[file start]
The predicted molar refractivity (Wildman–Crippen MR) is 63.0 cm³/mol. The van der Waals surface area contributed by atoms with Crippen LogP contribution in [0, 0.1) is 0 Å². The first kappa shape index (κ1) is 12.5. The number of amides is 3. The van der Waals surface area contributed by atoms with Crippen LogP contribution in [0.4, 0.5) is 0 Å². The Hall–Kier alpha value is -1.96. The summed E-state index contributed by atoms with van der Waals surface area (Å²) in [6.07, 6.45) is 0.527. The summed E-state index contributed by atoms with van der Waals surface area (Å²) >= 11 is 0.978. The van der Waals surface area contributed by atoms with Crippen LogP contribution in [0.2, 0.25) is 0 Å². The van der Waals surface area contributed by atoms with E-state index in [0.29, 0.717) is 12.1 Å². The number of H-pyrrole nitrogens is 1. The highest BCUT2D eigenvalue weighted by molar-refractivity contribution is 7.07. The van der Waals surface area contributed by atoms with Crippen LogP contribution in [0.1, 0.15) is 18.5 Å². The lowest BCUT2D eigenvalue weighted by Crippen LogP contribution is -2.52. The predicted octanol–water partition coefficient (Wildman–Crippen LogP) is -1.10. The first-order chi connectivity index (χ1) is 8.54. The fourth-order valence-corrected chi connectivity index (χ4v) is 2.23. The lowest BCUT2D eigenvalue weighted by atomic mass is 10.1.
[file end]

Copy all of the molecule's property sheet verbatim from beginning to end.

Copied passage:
The predicted molar refractivity (Wildman–Crippen MR) is 63.0 cm³/mol. The van der Waals surface area contributed by atoms with Crippen LogP contribution in [0, 0.1) is 0 Å². The first kappa shape index (κ1) is 12.5. The number of amides is 3. The van der Waals surface area contributed by atoms with Crippen LogP contribution in [0.4, 0.5) is 0 Å². The Hall–Kier alpha value is -1.96. The summed E-state index contributed by atoms with van der Waals surface area (Å²) in [6.07, 6.45) is 0.527. The summed E-state index contributed by atoms with van der Waals surface area (Å²) >= 11 is 0.978. The van der Waals surface area contributed by atoms with Crippen LogP contribution in [0.2, 0.25) is 0 Å². The van der Waals surface area contributed by atoms with E-state index in [0.29, 0.717) is 12.1 Å². The number of H-pyrrole nitrogens is 1. The highest BCUT2D eigenvalue weighted by molar-refractivity contribution is 7.07. The van der Waals surface area contributed by atoms with Crippen LogP contribution in [0.1, 0.15) is 18.5 Å². The lowest BCUT2D eigenvalue weighted by Crippen LogP contribution is -2.52. The predicted octanol–water partition coefficient (Wildman–Crippen LogP) is -1.10. The first-order chi connectivity index (χ1) is 8.54. The fourth-order valence-corrected chi connectivity index (χ4v) is 2.23. The lowest BCUT2D eigenvalue weighted by atomic mass is 10.1.